We played for a win, not to save Test: Nielsen

Australian coach Tim Nielsen said the team realised the futility of trying to save the Mohali match and hence will go for a win, how improbable it maybe.

updated: October 20, 2008 13:22 IST
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Australia's aggression while chasing a monumental target may have surprised most but coach Tim Nielsen said the team realised the futility of trying to save the match and hence went for a win, how improbable it maybe.

India set Australia 516 to win and both the openers Matthew Hayden and Simon Katich played with a positive attitude. Hayden perished after a 20-ball 29 while Katich departed after making 20 off 26 balls scoring at seven runs per over.

"We had decided it in the morning that whatever be the target, we would chase it and go for a win," Nielsen said.

"We knew there was no point trying to save the game against a bowling attack of such quality. So Matthew was pretty aggressive when he came out. He tried to take the attack to India and succeeded for a short period before falling to that leg before decision," he added.

Australia's counter-attack ploy, however, didn't click and the visitors ended the fourth and penultimate day at 141 for five, needing another 375 runs from their lower half for a highly improbable win.

"Hayden played positive right from the beginning and Katich also knocked around. We got through the first phase and they put pressure on India before Hayden fell. Losing two wickets in the same over badly hurt us," Nielsen said.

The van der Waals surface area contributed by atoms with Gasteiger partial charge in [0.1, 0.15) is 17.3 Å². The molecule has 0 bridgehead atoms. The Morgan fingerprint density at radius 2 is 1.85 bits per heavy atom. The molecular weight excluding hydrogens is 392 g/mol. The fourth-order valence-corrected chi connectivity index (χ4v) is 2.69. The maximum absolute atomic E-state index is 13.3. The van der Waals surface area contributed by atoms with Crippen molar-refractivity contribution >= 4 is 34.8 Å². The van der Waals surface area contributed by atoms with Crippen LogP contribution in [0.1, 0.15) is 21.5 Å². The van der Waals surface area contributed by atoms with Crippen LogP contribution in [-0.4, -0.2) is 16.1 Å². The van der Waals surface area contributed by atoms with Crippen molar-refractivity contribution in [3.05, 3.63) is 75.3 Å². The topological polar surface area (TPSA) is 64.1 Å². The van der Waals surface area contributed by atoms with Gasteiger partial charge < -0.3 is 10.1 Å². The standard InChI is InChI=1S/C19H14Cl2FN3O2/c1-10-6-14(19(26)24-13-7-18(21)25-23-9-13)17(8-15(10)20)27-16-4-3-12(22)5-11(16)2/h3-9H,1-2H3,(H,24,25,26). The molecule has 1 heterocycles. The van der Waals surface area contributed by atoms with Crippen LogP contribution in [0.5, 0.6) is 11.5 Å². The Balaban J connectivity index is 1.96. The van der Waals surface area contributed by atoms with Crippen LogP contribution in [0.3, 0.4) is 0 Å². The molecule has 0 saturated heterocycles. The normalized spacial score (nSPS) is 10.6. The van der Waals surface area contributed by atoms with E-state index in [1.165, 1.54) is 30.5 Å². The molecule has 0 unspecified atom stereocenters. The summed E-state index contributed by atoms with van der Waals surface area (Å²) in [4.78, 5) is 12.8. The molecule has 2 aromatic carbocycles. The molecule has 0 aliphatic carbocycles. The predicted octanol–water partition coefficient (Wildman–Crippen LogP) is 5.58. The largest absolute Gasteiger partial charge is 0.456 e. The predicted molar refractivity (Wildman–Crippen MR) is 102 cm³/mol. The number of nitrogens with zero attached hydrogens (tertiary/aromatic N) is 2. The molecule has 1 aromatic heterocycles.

The Australian coach was highly impressed with the Indian bowlers and he singled out Ishant Sharma for special praise.

"He is very, very tall. I mean he's probably the tallest bowler around and the bounce he generates from the good length spot is really vicious and his trajectory also makes him a difficult bowler to deal with.

"The two deliveries he got Ponting and Watson out with were fantastic. Getting through Ricky's defence at that point of time was quite an effort.

"Zaheer (Khan) too is a great exponent of reverse swing and they have exploited the conditions better. I think they bowled consistently for longer period of time and that made the difference between us and them," Nielsen said.

Asked if Australia would like to draft in Andrew Symonds for the next two Test matches, Nielsen ruled out such possibility.

"Not at the moment. He is still dealing with the (rehabilitation) process. Selectors will sit after this Test match to pick the squad for the next two Tests," he said. Nielsen admitted the Australians have been outplayed both with the bat and ball and said there was some room for introspection.

"I think we have to sit back and analyse what we did here and plan how we can do better. We have to think that before the next Test in Delhi," he said.

His attention was also drawn to Hayden's dismissal after which the towering Australian opener was seen saying something to the umpire on his way out.

Nielsen said there was some words exchanged between the players but it was all within the limit.

"There was a bit of some stuff going around. The bowlers definitely didn't enjoy being hit around. No one was ready to give an inch there.

"The bowlers were under pressure and said something and Matthew also had a little bit of energy and emotion," he said.

Asked why Australia didn't bowl Brett Lee in the morning session and sprang a surprise by introducing Michael Hussey, Nielsen said, it was part of the ploy and nothing else.

"We knew both Ganguly and Dhoni love to see the ball come nicely on to the bat. So we decided to take the pace off it and hence Hussey was asked to bowl," he explained.